Denarius Moore, 26, showed some promise during his first three seasons with the Raiders, averaging about 43 receptions, 685 yards, and six touchdowns per season in spite of inconsistent quarterback play. However, he had a poor 2014 campaign, as Andre Holmes took on a bigger role in Oakland’s offense and James Jones entered the mix. Moore caught just 12 balls for 115 yards and no TDs, and missed the final few weeks of the season with knee and ankle issues.

After spending two seasons with the Raiders, veteran defensive tackle Pat Sims returned to the Bengals, the team with which he spent the first five years of his NFL career. The big defensive lineman left for Oakland after the 2012 season, and spent the last two seasons with the Raiders, starting 18 of the 32 games he played for the club. With seven career sacks, Sims doesn’t get to the quarterback too often, but he’s very solid against the run.

Stefen Wisniewski spent his entire four-year career with the Raiders before signing with the Jaguars this offseason. The Penn State product missed only three games in those four seasons, and he managed to play 16 games in 2014 in spite of a torn labrum. The injury resulted in Wisniewski undergoing surgery this offseason, and it also provided a possible explanation for the player remaining unsigned for so long.


  • Acquired a 2015 fourth-round pick (No. 124), a 2015 fifth-round pick (No. 161; OLBNeiron Ball), and a 2015 seventh-round pick (No. 242; CB Dexter McDonald) from the Panthers in exchange for a 2015 fourth-round pick (No. 102; T Daryl Williams).
  • Acquired a 2015 fourth-round pick (No. 128; G Jon Feliciano) and a seventh-round pick (No. 218; T Anthony Morris) from the Buccaneers in exchange for a 2015 fourth-round pick (No. 124; LB Kwon Alexander).

Draft picks:

  • 1-4: Amari Cooper, WR (Alabama): Signed
  • 2-35: Mario Edwards, DL (Florida State): Signed
  • 3-68: Clive Walford, TE (Miami): Signed
  • 4-128: Jon Feliciano, G (Miami): Signed
  • 5-140: Ben Heeney, ILB (Kansas): Signed
  • 5-161: Neiron Ball, OLB (Florida): Signed
  • 6-179: Max Valles, DE/LB (Virginia): Signed
  • 7-218: Anthony Morris, T (Tennessee State): Signed
  • 7-221: Andre Debose, WR/KR (Florida): Signed
  • 7-242: Dexter McDonald, CB (Kansas): Signed

Both GM Reggie McKenzie and coach Jack Del Rio described Amari Cooper as “polished” numerous times on draft day. Cooper doesn’t just come with high upside, he comes with the ability to make a major impact right out of the gate in Oakland. His skills have impressed the best of the best, including Hall of Famer Fred Biletnikoff.

If you know nothing about football, you might not see that he’s mature beyond his years,” Biletnikoff, 72, told Daniel Brown of the Mercury News. “But he’s a step ahead when it comes to the things required to be a receiver. The way he runs his routes, catches balls, gets open. He can do it against man-to-man coverage or press or zone. This guy is not one-dimensional. “He can line up inside, outside, right or left and do a good job wherever he is. Jack and Reggie and the staff were dead on when they talked about him.”

In 2014, Cooper hauled in 124 catches for 1,727 yards and 16 TDs across 14 games.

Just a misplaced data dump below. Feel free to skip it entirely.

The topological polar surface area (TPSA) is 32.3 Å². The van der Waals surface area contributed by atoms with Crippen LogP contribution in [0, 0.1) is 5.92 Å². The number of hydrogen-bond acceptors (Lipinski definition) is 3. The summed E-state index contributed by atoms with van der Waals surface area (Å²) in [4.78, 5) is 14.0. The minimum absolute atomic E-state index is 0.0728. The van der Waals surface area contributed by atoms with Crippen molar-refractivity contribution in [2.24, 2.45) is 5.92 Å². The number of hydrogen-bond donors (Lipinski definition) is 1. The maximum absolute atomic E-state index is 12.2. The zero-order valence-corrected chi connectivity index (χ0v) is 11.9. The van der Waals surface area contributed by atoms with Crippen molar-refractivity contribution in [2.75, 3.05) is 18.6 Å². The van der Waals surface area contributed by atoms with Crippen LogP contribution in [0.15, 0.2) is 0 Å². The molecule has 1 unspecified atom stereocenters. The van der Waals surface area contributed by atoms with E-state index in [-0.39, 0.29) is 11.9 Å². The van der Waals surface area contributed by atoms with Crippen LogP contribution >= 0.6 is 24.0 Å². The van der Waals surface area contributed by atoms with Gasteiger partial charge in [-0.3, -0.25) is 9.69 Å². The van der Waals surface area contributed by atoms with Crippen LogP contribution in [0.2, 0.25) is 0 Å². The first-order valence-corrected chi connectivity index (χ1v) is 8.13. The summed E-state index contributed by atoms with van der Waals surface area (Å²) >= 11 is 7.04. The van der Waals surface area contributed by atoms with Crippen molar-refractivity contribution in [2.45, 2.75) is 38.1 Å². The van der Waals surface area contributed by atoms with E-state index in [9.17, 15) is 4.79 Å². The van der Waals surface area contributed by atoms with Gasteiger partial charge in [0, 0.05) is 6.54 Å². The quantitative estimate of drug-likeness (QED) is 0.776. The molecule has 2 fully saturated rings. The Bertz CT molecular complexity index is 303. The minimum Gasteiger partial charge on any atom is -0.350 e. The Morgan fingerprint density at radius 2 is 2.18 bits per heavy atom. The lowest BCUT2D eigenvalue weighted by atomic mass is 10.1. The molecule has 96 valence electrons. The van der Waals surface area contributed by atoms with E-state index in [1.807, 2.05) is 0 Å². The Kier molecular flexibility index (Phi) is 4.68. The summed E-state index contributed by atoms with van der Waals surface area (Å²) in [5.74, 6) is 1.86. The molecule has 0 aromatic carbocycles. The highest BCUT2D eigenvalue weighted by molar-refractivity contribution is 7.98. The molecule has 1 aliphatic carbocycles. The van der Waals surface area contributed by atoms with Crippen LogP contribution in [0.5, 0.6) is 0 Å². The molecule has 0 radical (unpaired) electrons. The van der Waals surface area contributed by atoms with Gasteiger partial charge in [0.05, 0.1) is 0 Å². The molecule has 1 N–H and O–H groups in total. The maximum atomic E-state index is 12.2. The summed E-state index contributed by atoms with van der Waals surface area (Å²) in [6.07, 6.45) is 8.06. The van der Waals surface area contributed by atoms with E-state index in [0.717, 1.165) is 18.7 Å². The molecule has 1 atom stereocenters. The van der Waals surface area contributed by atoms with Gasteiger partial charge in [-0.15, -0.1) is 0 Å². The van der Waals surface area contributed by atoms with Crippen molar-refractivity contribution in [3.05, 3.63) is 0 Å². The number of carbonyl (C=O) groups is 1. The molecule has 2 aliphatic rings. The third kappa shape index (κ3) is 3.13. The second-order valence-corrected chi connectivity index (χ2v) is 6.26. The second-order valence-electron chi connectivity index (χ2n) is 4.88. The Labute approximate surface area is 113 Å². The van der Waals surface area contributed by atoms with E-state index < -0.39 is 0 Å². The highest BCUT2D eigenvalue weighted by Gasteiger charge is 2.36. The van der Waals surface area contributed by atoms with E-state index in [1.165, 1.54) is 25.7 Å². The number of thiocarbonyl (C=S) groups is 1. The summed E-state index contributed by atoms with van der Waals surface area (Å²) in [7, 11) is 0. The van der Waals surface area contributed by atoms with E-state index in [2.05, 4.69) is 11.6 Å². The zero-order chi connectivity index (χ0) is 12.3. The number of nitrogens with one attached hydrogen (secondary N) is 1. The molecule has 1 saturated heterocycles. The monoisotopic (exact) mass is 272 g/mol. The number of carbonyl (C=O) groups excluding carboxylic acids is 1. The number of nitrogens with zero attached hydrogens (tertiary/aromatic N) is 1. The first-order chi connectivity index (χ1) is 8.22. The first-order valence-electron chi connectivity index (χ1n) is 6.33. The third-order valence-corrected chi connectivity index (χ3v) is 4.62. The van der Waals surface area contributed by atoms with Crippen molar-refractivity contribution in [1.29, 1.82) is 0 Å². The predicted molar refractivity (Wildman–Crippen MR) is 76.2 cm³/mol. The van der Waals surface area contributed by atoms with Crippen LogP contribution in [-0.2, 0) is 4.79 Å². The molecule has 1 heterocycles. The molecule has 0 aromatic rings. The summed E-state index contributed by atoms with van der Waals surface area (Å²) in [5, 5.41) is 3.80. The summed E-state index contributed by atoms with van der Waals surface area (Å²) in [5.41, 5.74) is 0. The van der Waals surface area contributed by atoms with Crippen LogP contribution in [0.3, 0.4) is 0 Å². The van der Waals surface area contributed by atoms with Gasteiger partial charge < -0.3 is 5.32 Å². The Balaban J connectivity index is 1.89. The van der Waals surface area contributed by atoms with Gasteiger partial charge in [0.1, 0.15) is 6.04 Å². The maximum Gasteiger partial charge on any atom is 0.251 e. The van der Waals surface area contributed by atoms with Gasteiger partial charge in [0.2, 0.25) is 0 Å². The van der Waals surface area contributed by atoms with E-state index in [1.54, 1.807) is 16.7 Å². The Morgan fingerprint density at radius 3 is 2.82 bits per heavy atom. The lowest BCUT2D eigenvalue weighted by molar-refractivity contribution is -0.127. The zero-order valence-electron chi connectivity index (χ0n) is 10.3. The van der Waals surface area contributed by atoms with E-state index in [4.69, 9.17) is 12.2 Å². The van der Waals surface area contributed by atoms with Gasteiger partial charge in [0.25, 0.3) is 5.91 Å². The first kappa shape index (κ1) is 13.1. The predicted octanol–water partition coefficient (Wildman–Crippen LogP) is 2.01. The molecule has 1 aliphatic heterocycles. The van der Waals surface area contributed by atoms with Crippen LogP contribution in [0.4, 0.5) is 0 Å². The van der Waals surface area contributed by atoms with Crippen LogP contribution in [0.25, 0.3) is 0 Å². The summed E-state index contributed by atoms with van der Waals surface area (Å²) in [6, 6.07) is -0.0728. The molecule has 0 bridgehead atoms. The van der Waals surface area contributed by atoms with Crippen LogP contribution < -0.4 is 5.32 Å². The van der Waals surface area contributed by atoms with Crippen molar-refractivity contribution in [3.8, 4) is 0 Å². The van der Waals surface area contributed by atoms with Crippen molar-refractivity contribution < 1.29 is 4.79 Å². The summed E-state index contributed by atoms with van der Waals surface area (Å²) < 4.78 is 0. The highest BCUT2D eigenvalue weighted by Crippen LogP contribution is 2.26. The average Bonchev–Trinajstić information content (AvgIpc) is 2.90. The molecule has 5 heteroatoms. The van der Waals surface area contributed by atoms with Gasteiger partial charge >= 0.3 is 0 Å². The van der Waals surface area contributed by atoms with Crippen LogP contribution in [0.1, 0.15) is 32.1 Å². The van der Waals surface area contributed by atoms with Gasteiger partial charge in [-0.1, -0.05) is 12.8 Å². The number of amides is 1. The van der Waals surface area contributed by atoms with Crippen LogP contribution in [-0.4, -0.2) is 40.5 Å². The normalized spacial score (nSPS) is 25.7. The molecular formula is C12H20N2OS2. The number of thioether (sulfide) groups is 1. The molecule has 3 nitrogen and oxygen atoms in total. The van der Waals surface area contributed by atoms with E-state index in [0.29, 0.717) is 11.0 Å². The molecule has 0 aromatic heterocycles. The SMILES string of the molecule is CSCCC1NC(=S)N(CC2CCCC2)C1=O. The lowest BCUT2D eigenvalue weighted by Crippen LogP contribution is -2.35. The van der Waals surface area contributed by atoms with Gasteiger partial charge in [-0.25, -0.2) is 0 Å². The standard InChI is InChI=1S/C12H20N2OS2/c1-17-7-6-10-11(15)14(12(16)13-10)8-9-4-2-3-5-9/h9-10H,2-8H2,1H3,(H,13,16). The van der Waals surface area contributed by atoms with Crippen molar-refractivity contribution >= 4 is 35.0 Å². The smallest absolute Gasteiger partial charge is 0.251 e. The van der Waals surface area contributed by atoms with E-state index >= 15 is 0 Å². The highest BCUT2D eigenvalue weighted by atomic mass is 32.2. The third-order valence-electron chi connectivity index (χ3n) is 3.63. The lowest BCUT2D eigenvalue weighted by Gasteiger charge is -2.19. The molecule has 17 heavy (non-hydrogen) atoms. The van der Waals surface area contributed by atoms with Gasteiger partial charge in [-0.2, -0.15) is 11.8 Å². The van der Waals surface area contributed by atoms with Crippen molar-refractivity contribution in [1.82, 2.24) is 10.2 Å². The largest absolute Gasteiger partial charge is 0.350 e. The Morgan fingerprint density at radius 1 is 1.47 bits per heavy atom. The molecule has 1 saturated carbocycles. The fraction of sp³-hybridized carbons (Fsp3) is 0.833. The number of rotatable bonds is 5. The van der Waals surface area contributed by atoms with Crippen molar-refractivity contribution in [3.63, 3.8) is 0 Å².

Text on coaching changes, etc.

The Raiders were eyeing Jack Del Rio early on in their offseason search and he ultimately won out over the incumbent Tony Sparano. Of course, the Broncos’ defense never got the same kind of love as the team’s offense, but the Denver defense finished fourth in DVOA in 2014 after placing in the middle of the pack in 2013 under Del Rio’s guidance. Other teams with coaching vacancies seemed to flock to the sexiest names of the bunch like flies to a bug zapper. Every other team clamored to interview guys like Dan Quinn and Rex Ryan, but the Raiders more or less went by the beat of their own drum, save for their overtures towards new Jets coach Todd Bowles.

With Del Rio comes two new coordinators in Bill Musgrave (replacing Greg Olson) and Ken Norton Jr. (taking over for Jason Tarver). Some expected that McKenzie wouldn’t return, but his job was spared in the team’s shakeup. One has to imagine that he won’t have a very long leash, however, if the Raiders falter in 2015.

Top 10 cap hits for 2015:

  1. Rodney Hudson, C: $13,000,000
  2. Dan Williams, DT: $8,000,000
  3. Nate Allen, S: $7,000,000
  4. Tyvon Branch, S: $6,671,000 (dead money)
  5. Curtis Lofton, LB: $6,500,000
  6. Austin Howard, RT: $6,400,000
  7. Donald Penn, LT: $5,400,000
  8. Justin Tuck, DE: $4,968,750
  9. Khalil Mack, OLB: $4,244,773
  10. Charles Woodson, S: $4,200,000

With a young star quarterback under center and major changes on the sidelines and in the locker room, these are not your same old Raiders. Meanwhile, after losing a handful of key players, the Broncos aren’t quite the same as they were either. If everything goes right, it wouldn’t be a shock to see the Raiders make a play for the AFC West crown.

Contract information from Over the Cap and Spotrac was used in the creation of this post.

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2 comments on “Offseason In Review: Oakland Raiders

  1. Luke Adams

    I suppose it should be viewed as a sign of progress that the Raiders added some younger free agents with the potential to be long-term core pieces this year, as opposed to the veteran stopgaps they signed last year. And I suppose they had to use their cap space SOMEHOW. But that doesn’t mean I love some of the numbers on the deals they handed out, particularly Nate Allen’s.

    • Dallas Robinson

      Yeah, they have to meet the minimum spending requirements somehow, but to me, the Williams, Allen, and Lofton contracts were three of the biggest overpays of the entire free agent period.